A Government Accountability Office (GAO) report released May 11 finds while the newer 2015 onward way the Navy contracts for ship repair has helped lower costs it still runs over schedule.
In 2015, the Navy moved from Multi-Ship, Multi-Option (MSMO) to a Multiple Award Contract-Multi-Order (MAC-MO) approach to contract out work for ship maintenance to try to get more work done on time at a lower cost. GAO found that since this change the service has increased competition opportunities, gained flexibility to ensure quality of work, and limited cost growth. However, schedule delays remain.
GAO underscored the continued late completion over schedule stems in part to the extra time it takes to coordinate funding for additional repairs that may have been expected but could not be quantified when the contract started.
The GAO evaluated delivery orders for all of the MAC-MO availabilities at Norfolk, Va., Mayport, Fla., and San Diego from the strategy start of April 2015 through March 2019.
The change to MAC-MO establishes fixed contractual prices and completion time frames for an upcoming availability rather than payment of in current contractor costs; uses a third-party planning contractor under a cost-reimbursement contract to define contract specifications instead of relying on planners working for repair contractors; and awards indefinite delivery contracts to multiple contractors who then compete for future availabilities rather than all availabilities in a particular class of ships going to one contractor.
The report said the Navy “has achieved some, but not all, of the goals it set under the MAC-MO strategy,” and the service “desired improved availability cost and schedule outcomes under the MAC-MO strategy.”
However, it said results in both areas are mixed.
“Through April 2019, the Navy had completed 41 CNO availabilities under its MAC-MO strategy with, on average, 5 percent cost growth and 30 percent schedule growth. Unplanned work, which can often be unavoidable in ship repair, has detracted from both cost and schedule performance,” it continued.
The report noted that 21, more than half, of the availabilities were completed at a lower cost than the Navy originally estimated. The other remaining availabilities had cost growth of one to 78 percent and drove the overall average increase.
The 30 percent schedule growth worked out to an average of 64 days. Twelve of the 41 availabilities were finished on time, none finished ahead of schedule, and two more than doubled in total length. One even finished with 123 percent schedule growth.
Navy officials told the GAO one possible source of delays is unplanned work, which consists of growth and new work. Growth work is additional work identified and authorized after contract award and related to an item in the original contract. New work is additional work not related to an item in the original contract. The report underscored GAO previously found growth work contributed to cost and schedule increases.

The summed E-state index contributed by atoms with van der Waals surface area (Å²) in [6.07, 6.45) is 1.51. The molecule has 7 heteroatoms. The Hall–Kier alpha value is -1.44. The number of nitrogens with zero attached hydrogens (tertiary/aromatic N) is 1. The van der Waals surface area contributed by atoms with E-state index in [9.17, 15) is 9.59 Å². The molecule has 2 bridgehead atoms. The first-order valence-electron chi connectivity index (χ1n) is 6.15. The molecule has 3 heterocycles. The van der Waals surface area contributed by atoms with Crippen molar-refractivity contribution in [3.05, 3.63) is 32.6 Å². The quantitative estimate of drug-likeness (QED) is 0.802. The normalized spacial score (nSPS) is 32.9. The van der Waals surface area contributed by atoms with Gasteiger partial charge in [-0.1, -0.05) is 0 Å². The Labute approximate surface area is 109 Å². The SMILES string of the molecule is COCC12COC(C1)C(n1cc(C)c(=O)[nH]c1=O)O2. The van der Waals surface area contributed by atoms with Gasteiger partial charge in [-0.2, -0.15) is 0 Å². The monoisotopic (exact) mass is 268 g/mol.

“Navy officials stated they expect some growth work in availabilities, as officials stated that certain tasks are difficult to fully scope within the original contract,” the report said.
Likewise, new work may be necessary when an item that needs repair breaks or maintenance teams discover an issue after the Navy awards the contract.
GAO underscored in a previous report it explained the importance of contractors and staff negotiating contract changes and agreeing on costs in a timely matter to minimize schedule impact.
“In our current review, Navy officials stated that negotiating change orders for unplanned work under MAC-MO is more difficult and time consuming than under the prior MSMO strategy because the Navy can no longer direct the contractor to continue to work without agreeing on the cost.”
The report said the Navy recognizes the schedule issues with the current MAC-MO implementation and is working to mitigate them, but statutory requirements and their implementation “have hindered the Navy’s ability to further mitigate schedule delays. Specifically, the Navy must obtain approval from the Under Secretary of Defense (Comptroller) before funding growth work that occurs in subsequent fiscal years and exceeds $4 million—an amount established under a 1990 law.”
GAO said this approval process can take from 26 to 189 days, based on Defense Department data.
Congress established a pilot program last December to potentially allow the Navy to avoid the process using Other Procurement Navy (OPN) funds.
The report argued “every pilot program should be thought out before it starts, including consideration of what data need to be collected and how the data will be analyzed. Otherwise, the pilot could be poorly run or could miss opportunities to gain information and lessons learned.”
GAO recommended the Secretary of the Navy establish an analysis plan for the evaluation of the pilot program availabilities based on leading practices for pilot programs.
“This analysis plan should identify opportunities to evaluate schedule outcomes of pilot program availabilities as compared to non-pilot program availabilities and document a process for evaluating lessons learned from the pilot program,” it continued.
In an appendix to the report, the Navy responded that it concurs and will establish the analysis plan.